Noticing

A good way to start learning is to spend time noticing carefully. Look around the room you are in and choose a small object to look at closely. You may already know a lot about this object, so look closely until you notice something new. Move the object so you can look at it from a different perspective. Continue to notice until you discover something else new. Wonder: What do you see? What might it do? What might it be for? Of what material/s is it made? How might it have been made? What else can you wonder?

Draw and explain what you notice, wonder, and imagine. Be precise, and draw even the smallest details. If you think you've drawn everything, rotate your object to look from a new perspective and make another drawing. We call this observational drawing. We often use drawing as a way to communicate and understand things. Drawings can be used to show others what you know and think.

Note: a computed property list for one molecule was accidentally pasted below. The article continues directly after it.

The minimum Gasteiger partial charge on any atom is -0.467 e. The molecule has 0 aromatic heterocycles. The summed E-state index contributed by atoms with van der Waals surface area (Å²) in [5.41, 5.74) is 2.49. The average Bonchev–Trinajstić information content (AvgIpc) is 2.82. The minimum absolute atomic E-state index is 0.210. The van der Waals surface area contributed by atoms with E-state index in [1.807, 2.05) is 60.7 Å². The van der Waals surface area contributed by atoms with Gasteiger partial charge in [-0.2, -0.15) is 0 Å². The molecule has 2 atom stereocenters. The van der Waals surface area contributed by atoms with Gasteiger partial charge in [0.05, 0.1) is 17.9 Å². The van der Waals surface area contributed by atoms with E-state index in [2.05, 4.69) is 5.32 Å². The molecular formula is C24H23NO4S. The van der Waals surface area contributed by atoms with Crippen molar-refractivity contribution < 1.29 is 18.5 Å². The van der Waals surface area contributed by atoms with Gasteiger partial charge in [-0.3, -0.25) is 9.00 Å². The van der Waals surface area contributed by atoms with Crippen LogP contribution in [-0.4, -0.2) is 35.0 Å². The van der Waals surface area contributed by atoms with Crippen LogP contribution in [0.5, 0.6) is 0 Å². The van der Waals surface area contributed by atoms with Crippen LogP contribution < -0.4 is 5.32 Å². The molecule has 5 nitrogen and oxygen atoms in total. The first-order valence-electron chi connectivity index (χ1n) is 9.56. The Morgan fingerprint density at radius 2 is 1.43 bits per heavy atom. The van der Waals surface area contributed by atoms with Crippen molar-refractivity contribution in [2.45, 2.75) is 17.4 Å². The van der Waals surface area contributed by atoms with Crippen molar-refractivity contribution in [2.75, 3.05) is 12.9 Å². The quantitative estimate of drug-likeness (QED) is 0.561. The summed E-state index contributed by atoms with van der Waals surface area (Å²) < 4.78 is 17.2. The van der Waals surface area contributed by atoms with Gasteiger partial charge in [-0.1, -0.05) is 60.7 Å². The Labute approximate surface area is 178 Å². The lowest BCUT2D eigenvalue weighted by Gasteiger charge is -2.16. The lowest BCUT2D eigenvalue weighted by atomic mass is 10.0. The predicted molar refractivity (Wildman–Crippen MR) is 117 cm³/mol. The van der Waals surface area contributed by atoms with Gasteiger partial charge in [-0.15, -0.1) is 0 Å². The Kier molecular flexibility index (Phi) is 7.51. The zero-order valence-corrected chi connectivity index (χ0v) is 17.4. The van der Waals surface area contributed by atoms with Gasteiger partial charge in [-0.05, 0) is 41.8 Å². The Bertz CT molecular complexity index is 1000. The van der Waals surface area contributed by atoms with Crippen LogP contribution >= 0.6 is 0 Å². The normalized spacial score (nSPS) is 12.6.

Look at your Lightbulb Block and notice it carefully. Explain out loud what you notice. Be precise. Look at the smallest details. Just like you did with your object, draw your component. Notice all of the small parts that make up the component block. How many different materials can you name? Wonder: What are all of the parts? What might they be for? How do you think the component will work? 

Turn your component over so it is upside down. What do you see now? How do you think the parts you see are connected? Can you follow the pathway of any of the parts from one side to the other?

Focus in this way on each of the component blocks you have. Also, look around your house to find many small things about which you want to notice and wonder more. Make a collection of objects. You might want to create a notebook to hold your noticing drawings.

We learn by spending time thinking, noticing, wondering, and imagining, but also by spending time explaining these thoughts by talking, writing, or drawing. By sharing our explanations we can teach others what we know, share our thinking, work together, and learn.